UK to take lessons from Dutch on how a low country can avoid flooding

Formal agreement between two countries to share expertise will be signed later this year

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The Independent Online

Britain will take lessons in combating flooding from the Dutch after a formal agreement is to be signed by the two nations to share expertise.

The Dutch infrastructure agency, Rijkswaterstaat, will sign the cooperation agreement with the Environment Agency (EA) later this year. 

In contrast to land management in the UK – which has been criticised for protecting farmland above towns downstream – the Dutch are running a project to give rivers more space to flood safely at 30 locations throughout the country.

The scheme, called “Room for the River”, is relocating 200 families, including 50 farmers, and implementing new flooding safety calculations. 

The EA said it has provided advice on flood forecasting and warnings system whilst gaining insight on the Dutch approach to planning and coastal risk. In the Netherlands, old measures planning for water levels every 1,250 years, are being discarded, with €8bn (£5.8bn) spent to reinforce 1,100km of dikes in a new flood protection programme.

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Dutch experts stress that different land layout and water threats mean their measures cannot simply be copied in the UK. But after offering help and equipment in 2013/2014, Dutch-British collaboration will be formalised this year in a “memorandum of understanding”. A spokeswoman for the EA said: “There is a long history of the two governments sharing knowledge and best practice on flood and coastal risk management. There are significant differences in geography, economics and legislation that inform each country’s approach.”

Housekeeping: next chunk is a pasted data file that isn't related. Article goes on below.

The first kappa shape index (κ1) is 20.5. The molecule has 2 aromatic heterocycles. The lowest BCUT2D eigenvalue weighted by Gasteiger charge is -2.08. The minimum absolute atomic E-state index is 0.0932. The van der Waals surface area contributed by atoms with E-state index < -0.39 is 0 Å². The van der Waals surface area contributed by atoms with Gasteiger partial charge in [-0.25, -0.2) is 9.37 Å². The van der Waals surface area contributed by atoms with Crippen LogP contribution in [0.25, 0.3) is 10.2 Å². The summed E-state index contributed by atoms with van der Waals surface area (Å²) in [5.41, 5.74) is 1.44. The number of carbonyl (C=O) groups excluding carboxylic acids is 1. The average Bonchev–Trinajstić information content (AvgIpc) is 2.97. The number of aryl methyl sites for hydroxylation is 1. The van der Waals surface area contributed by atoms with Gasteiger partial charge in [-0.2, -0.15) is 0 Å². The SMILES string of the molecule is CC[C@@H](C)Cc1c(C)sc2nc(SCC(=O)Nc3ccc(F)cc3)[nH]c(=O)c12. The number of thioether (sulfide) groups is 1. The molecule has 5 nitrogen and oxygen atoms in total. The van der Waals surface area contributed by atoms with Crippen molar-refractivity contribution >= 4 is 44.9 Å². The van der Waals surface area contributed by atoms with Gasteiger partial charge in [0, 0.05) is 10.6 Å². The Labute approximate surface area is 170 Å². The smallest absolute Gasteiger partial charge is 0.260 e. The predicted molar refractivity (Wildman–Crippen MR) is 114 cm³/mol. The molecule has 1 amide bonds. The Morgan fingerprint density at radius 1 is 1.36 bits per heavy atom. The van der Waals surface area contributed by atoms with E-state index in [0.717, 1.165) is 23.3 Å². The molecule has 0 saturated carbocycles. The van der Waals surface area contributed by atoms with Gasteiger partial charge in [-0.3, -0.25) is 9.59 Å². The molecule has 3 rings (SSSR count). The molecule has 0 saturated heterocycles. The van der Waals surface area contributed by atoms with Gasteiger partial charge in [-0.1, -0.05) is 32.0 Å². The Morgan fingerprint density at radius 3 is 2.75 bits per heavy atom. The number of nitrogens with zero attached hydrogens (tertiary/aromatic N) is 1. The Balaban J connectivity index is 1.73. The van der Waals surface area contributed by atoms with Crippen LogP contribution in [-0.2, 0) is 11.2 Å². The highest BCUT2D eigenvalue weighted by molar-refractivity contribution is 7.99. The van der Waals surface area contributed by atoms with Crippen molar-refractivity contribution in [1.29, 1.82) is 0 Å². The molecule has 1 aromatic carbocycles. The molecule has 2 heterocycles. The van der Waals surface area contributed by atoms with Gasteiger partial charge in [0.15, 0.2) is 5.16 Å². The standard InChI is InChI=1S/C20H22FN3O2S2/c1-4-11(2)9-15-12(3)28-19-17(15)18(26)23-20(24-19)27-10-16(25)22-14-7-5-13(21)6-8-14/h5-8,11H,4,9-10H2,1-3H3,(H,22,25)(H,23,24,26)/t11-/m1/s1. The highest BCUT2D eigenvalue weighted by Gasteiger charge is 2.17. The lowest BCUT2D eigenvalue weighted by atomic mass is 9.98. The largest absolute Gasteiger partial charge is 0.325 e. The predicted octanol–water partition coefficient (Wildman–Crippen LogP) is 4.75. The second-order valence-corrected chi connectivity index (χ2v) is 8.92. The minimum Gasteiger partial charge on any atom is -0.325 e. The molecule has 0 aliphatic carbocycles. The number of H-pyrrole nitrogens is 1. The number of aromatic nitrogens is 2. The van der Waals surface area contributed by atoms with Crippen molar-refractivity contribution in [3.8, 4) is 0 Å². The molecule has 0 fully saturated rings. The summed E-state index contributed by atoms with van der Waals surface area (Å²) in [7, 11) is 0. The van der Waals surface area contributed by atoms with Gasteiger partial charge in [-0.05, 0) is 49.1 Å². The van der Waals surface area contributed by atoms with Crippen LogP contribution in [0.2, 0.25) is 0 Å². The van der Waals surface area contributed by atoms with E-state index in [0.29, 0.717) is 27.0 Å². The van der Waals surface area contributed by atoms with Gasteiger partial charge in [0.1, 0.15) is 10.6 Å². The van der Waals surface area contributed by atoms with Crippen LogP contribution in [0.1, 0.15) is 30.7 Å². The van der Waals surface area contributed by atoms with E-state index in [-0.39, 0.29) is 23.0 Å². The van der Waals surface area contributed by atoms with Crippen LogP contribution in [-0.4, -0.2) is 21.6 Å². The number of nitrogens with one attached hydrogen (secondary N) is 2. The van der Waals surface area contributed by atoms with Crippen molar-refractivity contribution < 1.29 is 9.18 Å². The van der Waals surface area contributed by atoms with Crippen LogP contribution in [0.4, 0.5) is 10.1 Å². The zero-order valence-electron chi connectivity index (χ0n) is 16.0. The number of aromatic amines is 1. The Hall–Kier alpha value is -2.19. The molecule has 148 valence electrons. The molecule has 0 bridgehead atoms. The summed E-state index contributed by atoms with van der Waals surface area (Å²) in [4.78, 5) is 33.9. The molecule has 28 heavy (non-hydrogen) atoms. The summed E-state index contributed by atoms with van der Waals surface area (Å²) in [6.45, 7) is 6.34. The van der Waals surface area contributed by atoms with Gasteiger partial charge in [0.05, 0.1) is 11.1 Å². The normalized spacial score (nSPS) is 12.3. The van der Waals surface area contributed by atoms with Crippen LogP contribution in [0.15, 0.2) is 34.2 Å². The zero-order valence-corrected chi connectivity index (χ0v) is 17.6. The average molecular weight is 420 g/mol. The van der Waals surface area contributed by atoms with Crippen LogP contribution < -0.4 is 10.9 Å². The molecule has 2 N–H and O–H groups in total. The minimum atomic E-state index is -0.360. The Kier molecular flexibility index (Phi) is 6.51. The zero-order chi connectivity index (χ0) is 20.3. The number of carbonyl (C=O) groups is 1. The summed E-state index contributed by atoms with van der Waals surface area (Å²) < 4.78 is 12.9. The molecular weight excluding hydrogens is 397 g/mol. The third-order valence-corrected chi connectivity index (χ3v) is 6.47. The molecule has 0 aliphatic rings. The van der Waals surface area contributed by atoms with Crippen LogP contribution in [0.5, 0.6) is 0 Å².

Roughly half of the Netherlands is less than a metre above sea level and 17 per cent is reclaimed from the sea, but in the past 60 years, not a single person has been killed in floods in the country.

“At the end of 2013 – just like recently – the UK was hit by extreme rainfall, which led Rijkswaterstaat to provide assistance,” explained Joris Schouten, a spokesman for the agency. “Since it has become clear that there are other issues where we can learn from each other in addition to water safety, the Rijkswaterstaat and the Environment Agency are preparing to collaborate on more fronts.”

Richard Jorissen, managing director of the Dutch Flood Protection Programme, said: “It’s hard to transfer our network to the UK and British situation… but I’m very positive about international cooperation and collaboration.”